Morocco faces political impasse after talks collapse

January 10, 2017
Morocco faces political impasse after talks collapse
Morocco faces political impasse after talks collapse

Morocco is facing an unprecedented political deadlock after the Islamist prime minister broke off talks on forming a coalition government following three months of fruitless effort.

The impasse — apparently rooted in a power struggle between the Islamist Justice and Development Party (PJD) and figures close to the royal palace — threatens to provoke a political crisis and possibly even new elections.

King Mohammed VI tasked Prime Minister Abdelilah Benkirane with forming a new government after his PJD won the most seats in October elections.

The PJD rose to power after the king relinquished some of his near-absolute power following Arab Spring-inspired protests in 2011, with Benkirane heading a previous coalition government for five years.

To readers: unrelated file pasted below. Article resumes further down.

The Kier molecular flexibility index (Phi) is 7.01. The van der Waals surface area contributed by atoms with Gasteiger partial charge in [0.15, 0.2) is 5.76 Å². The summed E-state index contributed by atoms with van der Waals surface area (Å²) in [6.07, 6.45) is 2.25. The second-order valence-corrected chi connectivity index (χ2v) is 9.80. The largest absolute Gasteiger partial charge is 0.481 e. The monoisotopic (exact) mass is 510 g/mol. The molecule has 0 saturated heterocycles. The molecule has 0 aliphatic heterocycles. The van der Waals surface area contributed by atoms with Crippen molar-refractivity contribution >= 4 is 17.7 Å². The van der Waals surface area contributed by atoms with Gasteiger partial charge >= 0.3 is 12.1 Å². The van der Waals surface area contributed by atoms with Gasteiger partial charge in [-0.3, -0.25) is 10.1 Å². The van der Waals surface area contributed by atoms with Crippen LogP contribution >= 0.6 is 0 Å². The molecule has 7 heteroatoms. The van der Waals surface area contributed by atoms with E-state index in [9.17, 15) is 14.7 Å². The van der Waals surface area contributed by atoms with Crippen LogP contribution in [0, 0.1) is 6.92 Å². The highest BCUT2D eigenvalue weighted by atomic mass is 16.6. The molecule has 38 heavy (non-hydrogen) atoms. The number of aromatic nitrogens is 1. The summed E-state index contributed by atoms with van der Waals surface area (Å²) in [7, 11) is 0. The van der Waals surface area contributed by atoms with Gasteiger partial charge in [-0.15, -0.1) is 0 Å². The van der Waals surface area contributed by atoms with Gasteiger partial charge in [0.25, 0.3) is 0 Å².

The PJD faced a serious challenge from the secularist Authenticity and Modernity Party (PAM) in October’s vote, which campaigned against the “Islamisation” of Moroccan society and came a strong second.

Since the vote Benkirane has been haggling to rebuild his coalition, which had brought together a range of parties including other Islamists, liberals and ex-Communists.

But he has proven unable to secure the 198 of 395 seats needed for a majority and in a surprise statement on Sunday said he was breaking off talks with two parties, the centre-right National Rally of Independence (RNI) and the Popular Movement (MP).

Analysts say the talks have become a power struggle between Benkirane and RNI chief Aziz Akhannouch, a billionaire outgoing agricultural minister who is close to the king.

“Akhannouch’s objective seems clear: to deprive Benkirane of oxygen,” political analyst Mohamed Ennaji said.

Mohammed Madani, another political analyst and law professor in Rabat, said the failure of the coalition talks reflects a wider power struggle.

“Akhannouch is not acting alone, he is the spokesman for the centre of power,” Madani said. “It’s about showing that what counts is not electoral success but closeness to the palace.”

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